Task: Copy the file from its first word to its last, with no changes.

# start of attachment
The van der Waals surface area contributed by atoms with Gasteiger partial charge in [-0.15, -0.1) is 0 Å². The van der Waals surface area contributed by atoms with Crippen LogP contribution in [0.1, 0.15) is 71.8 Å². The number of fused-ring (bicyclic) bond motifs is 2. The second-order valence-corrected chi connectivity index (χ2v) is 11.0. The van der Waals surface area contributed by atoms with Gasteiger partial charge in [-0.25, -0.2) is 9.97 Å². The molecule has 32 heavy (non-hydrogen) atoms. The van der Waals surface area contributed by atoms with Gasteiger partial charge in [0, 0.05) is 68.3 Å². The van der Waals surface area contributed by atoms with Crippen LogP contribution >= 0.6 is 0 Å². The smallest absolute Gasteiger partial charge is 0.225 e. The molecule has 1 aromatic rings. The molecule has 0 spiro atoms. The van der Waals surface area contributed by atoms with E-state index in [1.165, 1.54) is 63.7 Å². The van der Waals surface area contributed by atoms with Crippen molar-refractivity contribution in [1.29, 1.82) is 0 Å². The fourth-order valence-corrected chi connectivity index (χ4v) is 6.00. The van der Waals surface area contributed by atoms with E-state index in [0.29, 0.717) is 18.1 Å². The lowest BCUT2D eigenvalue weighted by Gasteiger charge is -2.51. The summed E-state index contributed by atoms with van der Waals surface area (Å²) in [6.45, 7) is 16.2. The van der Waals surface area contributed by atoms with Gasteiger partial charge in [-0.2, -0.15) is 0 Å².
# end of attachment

The van der Waals surface area contributed by atoms with Gasteiger partial charge in [-0.15, -0.1) is 0 Å². The van der Waals surface area contributed by atoms with Crippen LogP contribution in [0.1, 0.15) is 71.8 Å². The number of fused-ring (bicyclic) bond motifs is 2. The second-order valence-corrected chi connectivity index (χ2v) is 11.0. The van der Waals surface area contributed by atoms with Gasteiger partial charge in [-0.25, -0.2) is 9.97 Å². The molecule has 32 heavy (non-hydrogen) atoms. The van der Waals surface area contributed by atoms with Gasteiger partial charge in [0, 0.05) is 68.3 Å². The van der Waals surface area contributed by atoms with Crippen LogP contribution >= 0.6 is 0 Å². The smallest absolute Gasteiger partial charge is 0.225 e. The molecule has 1 aromatic rings. The molecule has 0 spiro atoms. The van der Waals surface area contributed by atoms with E-state index in [1.165, 1.54) is 63.7 Å². The van der Waals surface area contributed by atoms with Crippen molar-refractivity contribution in [1.29, 1.82) is 0 Å². The fourth-order valence-corrected chi connectivity index (χ4v) is 6.00. The van der Waals surface area contributed by atoms with E-state index in [0.29, 0.717) is 18.1 Å². The lowest BCUT2D eigenvalue weighted by Gasteiger charge is -2.51. The summed E-state index contributed by atoms with van der Waals surface area (Å²) in [6.45, 7) is 16.2. The van der Waals surface area contributed by atoms with Gasteiger partial charge in [-0.2, -0.15) is 0 Å².